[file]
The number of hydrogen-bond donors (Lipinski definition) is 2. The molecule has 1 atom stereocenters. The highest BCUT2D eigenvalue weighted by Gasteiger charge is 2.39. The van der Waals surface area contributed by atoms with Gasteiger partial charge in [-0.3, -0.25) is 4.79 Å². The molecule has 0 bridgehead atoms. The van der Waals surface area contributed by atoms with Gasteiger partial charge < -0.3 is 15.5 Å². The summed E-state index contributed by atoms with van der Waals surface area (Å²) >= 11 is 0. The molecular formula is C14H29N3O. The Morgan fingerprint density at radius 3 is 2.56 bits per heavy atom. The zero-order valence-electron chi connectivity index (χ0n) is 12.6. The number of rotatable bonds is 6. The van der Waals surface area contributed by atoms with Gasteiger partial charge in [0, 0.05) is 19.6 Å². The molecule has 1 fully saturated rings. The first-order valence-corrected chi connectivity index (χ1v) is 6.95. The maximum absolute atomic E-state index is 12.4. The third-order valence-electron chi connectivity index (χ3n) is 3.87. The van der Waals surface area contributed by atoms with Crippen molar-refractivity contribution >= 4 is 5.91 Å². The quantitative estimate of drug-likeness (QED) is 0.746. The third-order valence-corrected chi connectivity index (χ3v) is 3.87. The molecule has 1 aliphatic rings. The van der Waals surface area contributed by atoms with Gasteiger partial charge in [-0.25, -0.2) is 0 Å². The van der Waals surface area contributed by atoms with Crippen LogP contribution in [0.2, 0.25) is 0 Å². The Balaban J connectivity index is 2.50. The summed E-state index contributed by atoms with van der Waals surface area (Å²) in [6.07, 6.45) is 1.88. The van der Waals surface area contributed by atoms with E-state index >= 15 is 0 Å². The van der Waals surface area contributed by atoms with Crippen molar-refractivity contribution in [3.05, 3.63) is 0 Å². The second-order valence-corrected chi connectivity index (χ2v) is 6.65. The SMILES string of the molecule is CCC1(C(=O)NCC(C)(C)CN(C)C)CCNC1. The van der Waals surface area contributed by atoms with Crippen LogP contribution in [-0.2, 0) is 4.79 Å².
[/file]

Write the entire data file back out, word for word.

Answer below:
The number of hydrogen-bond donors (Lipinski definition) is 2. The molecule has 1 atom stereocenters. The highest BCUT2D eigenvalue weighted by Gasteiger charge is 2.39. The van der Waals surface area contributed by atoms with Gasteiger partial charge in [-0.3, -0.25) is 4.79 Å². The molecule has 0 bridgehead atoms. The van der Waals surface area contributed by atoms with Gasteiger partial charge < -0.3 is 15.5 Å². The summed E-state index contributed by atoms with van der Waals surface area (Å²) >= 11 is 0. The molecular formula is C14H29N3O. The Morgan fingerprint density at radius 3 is 2.56 bits per heavy atom. The zero-order valence-electron chi connectivity index (χ0n) is 12.6. The number of rotatable bonds is 6. The van der Waals surface area contributed by atoms with Gasteiger partial charge in [0, 0.05) is 19.6 Å². The molecule has 1 fully saturated rings. The first-order valence-corrected chi connectivity index (χ1v) is 6.95. The maximum absolute atomic E-state index is 12.4. The third-order valence-electron chi connectivity index (χ3n) is 3.87. The van der Waals surface area contributed by atoms with Crippen molar-refractivity contribution >= 4 is 5.91 Å². The quantitative estimate of drug-likeness (QED) is 0.746. The third-order valence-corrected chi connectivity index (χ3v) is 3.87. The molecule has 1 aliphatic rings. The van der Waals surface area contributed by atoms with Gasteiger partial charge in [-0.25, -0.2) is 0 Å². The van der Waals surface area contributed by atoms with Crippen LogP contribution in [0.2, 0.25) is 0 Å². The Balaban J connectivity index is 2.50. The summed E-state index contributed by atoms with van der Waals surface area (Å²) in [6.07, 6.45) is 1.88. The van der Waals surface area contributed by atoms with E-state index >= 15 is 0 Å². The van der Waals surface area contributed by atoms with Crippen molar-refractivity contribution in [3.05, 3.63) is 0 Å². The second-order valence-corrected chi connectivity index (χ2v) is 6.65. The SMILES string of the molecule is CCC1(C(=O)NCC(C)(C)CN(C)C)CCNC1. The van der Waals surface area contributed by atoms with Crippen LogP contribution in [-0.2, 0) is 4.79 Å².